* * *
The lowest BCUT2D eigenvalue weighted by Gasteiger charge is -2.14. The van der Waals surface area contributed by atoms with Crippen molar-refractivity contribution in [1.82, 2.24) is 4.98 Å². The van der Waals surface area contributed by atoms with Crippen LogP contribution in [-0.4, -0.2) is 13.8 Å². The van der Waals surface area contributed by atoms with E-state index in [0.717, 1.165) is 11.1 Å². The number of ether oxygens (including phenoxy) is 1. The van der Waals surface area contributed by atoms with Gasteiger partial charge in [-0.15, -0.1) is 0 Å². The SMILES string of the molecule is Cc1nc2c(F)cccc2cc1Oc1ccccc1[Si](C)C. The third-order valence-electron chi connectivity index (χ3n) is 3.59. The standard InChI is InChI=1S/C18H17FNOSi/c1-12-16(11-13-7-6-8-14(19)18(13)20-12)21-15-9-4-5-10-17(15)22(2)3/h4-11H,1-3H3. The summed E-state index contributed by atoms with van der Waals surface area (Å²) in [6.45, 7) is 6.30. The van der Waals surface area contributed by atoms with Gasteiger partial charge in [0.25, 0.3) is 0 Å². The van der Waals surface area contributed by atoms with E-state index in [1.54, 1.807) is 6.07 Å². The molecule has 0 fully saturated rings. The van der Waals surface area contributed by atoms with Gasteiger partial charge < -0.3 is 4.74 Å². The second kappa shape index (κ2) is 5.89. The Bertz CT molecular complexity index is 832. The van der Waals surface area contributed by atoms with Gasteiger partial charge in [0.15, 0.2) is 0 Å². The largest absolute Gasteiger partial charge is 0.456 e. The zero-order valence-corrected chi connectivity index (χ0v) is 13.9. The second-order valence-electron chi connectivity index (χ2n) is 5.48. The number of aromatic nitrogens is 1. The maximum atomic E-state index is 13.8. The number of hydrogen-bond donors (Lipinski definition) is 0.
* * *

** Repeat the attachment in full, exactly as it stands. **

The lowest BCUT2D eigenvalue weighted by Gasteiger charge is -2.14. The van der Waals surface area contributed by atoms with Crippen molar-refractivity contribution in [1.82, 2.24) is 4.98 Å². The van der Waals surface area contributed by atoms with Crippen LogP contribution in [-0.4, -0.2) is 13.8 Å². The van der Waals surface area contributed by atoms with E-state index in [0.717, 1.165) is 11.1 Å². The number of ether oxygens (including phenoxy) is 1. The van der Waals surface area contributed by atoms with Gasteiger partial charge in [-0.15, -0.1) is 0 Å². The SMILES string of the molecule is Cc1nc2c(F)cccc2cc1Oc1ccccc1[Si](C)C. The third-order valence-electron chi connectivity index (χ3n) is 3.59. The standard InChI is InChI=1S/C18H17FNOSi/c1-12-16(11-13-7-6-8-14(19)18(13)20-12)21-15-9-4-5-10-17(15)22(2)3/h4-11H,1-3H3. The summed E-state index contributed by atoms with van der Waals surface area (Å²) in [6.45, 7) is 6.30. The van der Waals surface area contributed by atoms with Gasteiger partial charge in [0.25, 0.3) is 0 Å². The van der Waals surface area contributed by atoms with E-state index in [1.54, 1.807) is 6.07 Å². The molecule has 0 fully saturated rings. The van der Waals surface area contributed by atoms with Gasteiger partial charge < -0.3 is 4.74 Å². The second kappa shape index (κ2) is 5.89. The Bertz CT molecular complexity index is 832. The van der Waals surface area contributed by atoms with Gasteiger partial charge in [0.15, 0.2) is 0 Å². The largest absolute Gasteiger partial charge is 0.456 e. The zero-order valence-corrected chi connectivity index (χ0v) is 13.9. The second-order valence-electron chi connectivity index (χ2n) is 5.48. The number of aromatic nitrogens is 1. The maximum atomic E-state index is 13.8. The number of hydrogen-bond donors (Lipinski definition) is 0.